Every household should take steps to ensure safety throughout the home for the entire family, recommends Healthy Children.org.

Some steps you can take in any home include:

Fire Protection

Install at least one smoke detector on each level of the home and check them each month to ensure that they are in good working order. Change the batteries each year, choosing a date that will be easy for you to remember. Many families change batteries in smoke detectors on New Year’s Day, when public service announcements and news broadcasts remind them to do so.

Have an escape plan ready in case of fire, hold family fire drills so each member of the family knows what to do and just as important – what not to do – like never going back into the house during a fire or fire drill under any circumstances. Leave that to the firefighters!


If you have young children in the home, it may be necessary to take steps to childproof the house to keep them safe from accidental injury.

Electrical outlets should have safety covers (ensure they are not choking hazards) on every outlet not in use to prevent little ones from exploring them with fingers or toys. Electrical cords should be stored out of sight and out of reach. You can sometimes use furniture to block access to electrical outlets and cords.


Carpeting on stairs can help minimize injury if your child falls, but child-safety gates will help prevent falls altogether.

As your child starts climbing and exploring, you can minimize access to heights by keeping stools and low pieces of furniture away from tables, counters and higher pieces of furniture. Bookshelves should be secured to the wall, and if your little one seems to be determined to scale them, try removing the bottom shelves. Windows should be locked or have safety latches that only allow them to be raised to a certain height to prevent falls.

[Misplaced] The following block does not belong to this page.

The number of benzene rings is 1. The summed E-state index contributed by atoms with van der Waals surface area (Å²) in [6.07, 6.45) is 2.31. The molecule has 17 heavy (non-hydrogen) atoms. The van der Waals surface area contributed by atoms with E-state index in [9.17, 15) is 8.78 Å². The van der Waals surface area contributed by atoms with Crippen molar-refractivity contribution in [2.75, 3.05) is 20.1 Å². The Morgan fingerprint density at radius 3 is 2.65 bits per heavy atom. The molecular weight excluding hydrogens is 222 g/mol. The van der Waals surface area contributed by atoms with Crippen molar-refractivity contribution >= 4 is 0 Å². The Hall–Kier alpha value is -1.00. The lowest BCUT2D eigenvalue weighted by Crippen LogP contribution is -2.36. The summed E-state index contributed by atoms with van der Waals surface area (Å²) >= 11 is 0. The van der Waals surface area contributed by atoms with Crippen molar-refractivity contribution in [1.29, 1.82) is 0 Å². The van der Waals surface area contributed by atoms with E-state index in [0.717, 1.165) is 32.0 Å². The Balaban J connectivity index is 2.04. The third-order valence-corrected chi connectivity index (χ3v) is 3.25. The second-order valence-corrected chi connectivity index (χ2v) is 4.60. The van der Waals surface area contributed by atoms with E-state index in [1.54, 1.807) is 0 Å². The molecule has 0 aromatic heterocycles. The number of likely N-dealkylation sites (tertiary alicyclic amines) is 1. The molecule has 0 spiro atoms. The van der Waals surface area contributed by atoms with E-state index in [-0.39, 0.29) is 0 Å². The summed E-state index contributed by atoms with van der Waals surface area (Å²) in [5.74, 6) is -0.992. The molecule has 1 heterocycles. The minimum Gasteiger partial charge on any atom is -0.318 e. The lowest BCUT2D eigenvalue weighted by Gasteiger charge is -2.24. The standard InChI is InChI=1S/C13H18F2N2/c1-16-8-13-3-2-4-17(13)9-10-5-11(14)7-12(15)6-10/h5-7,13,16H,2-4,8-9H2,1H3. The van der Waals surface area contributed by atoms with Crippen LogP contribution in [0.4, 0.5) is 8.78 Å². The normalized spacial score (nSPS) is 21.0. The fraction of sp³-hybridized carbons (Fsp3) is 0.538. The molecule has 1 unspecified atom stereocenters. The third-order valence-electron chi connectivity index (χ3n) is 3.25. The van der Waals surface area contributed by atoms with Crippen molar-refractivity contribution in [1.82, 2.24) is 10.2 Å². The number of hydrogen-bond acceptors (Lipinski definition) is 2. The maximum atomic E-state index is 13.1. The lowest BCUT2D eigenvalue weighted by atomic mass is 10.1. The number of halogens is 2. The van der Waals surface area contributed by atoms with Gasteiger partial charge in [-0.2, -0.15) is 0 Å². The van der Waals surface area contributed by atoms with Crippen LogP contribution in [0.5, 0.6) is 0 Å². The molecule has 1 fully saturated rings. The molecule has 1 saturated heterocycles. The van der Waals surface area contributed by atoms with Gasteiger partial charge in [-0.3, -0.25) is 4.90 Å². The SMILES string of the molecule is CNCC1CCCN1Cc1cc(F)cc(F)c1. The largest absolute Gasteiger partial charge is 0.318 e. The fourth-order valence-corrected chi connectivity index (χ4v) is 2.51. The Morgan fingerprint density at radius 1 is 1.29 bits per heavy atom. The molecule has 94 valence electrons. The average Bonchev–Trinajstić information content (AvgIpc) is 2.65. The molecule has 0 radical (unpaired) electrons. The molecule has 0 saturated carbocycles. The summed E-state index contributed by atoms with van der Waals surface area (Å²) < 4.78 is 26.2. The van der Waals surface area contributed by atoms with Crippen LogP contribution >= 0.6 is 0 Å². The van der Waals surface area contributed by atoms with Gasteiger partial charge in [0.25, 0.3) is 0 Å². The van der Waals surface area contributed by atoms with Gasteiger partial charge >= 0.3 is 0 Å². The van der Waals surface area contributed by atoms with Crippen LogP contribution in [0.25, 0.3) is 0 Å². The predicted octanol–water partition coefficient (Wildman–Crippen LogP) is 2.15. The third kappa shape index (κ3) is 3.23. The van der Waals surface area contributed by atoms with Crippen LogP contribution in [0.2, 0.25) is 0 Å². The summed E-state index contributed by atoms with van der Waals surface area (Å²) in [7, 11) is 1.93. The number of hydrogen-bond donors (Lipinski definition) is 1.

Keep household plants, cleaning products, gardening items and medicines out of reach of your small child. Childproof locks on cabinets and closets where these items are stored provide an excellent barrier.

Choking Hazards

Be on the lookout constantly for small items that your little one may put in his mouth, and keep window blind cords attached to floor mounts or wrapped on wall brackets that are up high and out of reach of small, inquisitive hands.

Cut the loops on cords that have them and attach safety tassels that you can find in most hardware stores or any store that sells baby supplies. Keep plastic and plastic bags of all kinds out of reach of small children, and explain to your children that they should never be played with.

Bumps and Bruises

Inspect your home for sharp corners on furniture, lamps or electronics that a child can accidentally pull over, and tack down loose carpet or rugs.

Firearms and Alcohol

Firearms, if they must be kept in the home, should be stored unloaded and under lock and key, with ammunition stored separately from the firearm. Alcohol should also be kept in a locked cabinet, as it can be quite toxic to little ones.

Drowning Hazards

If you have a bathtub at home or a swimming pool or wading pool in your backyard, little ones are at risk for drowning. Infants and preschool age children should be supervised at all times by an adult who is not distracted by talking, reading or doing household chores.

Storm Safety

Make sure your children know what to do in the case of a severe storm or storm warning. If you do not have a basement or storm cellar, have a designated place in the home where the family is to meet to ride out the storm. Keep flashlights, batteries and emergency candles on hand in case of power outages.

I would hurry to a shelter from the stormy wind and storm. —Psalms 55:8

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